Improving women’s reproductive health by studying the endometrium
The endometrium is the mucosal lining of the uterus that is composed of stromal and epithelial cells and undergoes 400-500 cycles of proliferation, differentiation and menstrual breakdown throughout a woman’s lifespan. The endometrial tissue’s capacity for self-renewal is attributed to the presence of stem cells. Using mouse models, innovative primary-derived 3D-organoids and 2D-stromal cells from human endometrial tissues, our goal is to unravel the signals which prepare the endometrium for pregnancy by controlling epithelial cell remodeling, stromal cell differentiation, and regeneration. This knowledge holds potential to address disease that affect the endometrium, such as endometriosis, endometrial cancer, menstrual disorders and infertility.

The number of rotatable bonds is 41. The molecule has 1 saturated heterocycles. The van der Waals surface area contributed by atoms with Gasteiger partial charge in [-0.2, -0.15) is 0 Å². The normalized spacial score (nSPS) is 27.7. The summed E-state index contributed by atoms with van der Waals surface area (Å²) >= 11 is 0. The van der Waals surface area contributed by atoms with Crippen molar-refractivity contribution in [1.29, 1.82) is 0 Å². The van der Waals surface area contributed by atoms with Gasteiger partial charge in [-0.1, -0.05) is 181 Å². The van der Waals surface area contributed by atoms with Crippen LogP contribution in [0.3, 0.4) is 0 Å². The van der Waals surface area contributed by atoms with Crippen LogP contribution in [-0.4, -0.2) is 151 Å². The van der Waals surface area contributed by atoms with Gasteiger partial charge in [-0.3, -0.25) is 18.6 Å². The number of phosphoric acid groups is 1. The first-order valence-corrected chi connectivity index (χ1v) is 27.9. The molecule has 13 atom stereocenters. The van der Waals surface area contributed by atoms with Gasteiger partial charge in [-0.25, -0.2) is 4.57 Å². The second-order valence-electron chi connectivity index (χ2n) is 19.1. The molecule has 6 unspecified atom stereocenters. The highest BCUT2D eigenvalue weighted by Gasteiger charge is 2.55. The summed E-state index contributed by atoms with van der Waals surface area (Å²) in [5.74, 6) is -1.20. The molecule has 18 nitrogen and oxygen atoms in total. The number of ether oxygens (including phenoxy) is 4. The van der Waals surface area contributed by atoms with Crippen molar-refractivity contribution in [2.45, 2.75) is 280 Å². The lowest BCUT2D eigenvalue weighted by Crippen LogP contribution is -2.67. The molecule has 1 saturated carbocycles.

“Endometrial receptivity and implantation require uterine BMP signaling through an ACVR2A-SMAD1/SMAD5 axis”
Nature Communications volume 12, Article number: 3386 (2021)
“Mass-spectrometry-based proteomic correlates of grade and stage reveal pathways and kinases associated with aggressive human cancers”
Oncogene volume 40, pages 2081–2095 (2021)
“Activin-like kinase 5 (ALK5) inactivation in the mouse uterus results in metastatic endometrial carcinoma”
PNAS February 26, 2019 116 (9) 3883-3892
Complete list of publications can be found here:
Kersten is an undergraduate student at Spelman University. Kersten joined the group as part of the summer SMART program at BCM and worked on projects related endometrial cancer drug discovery.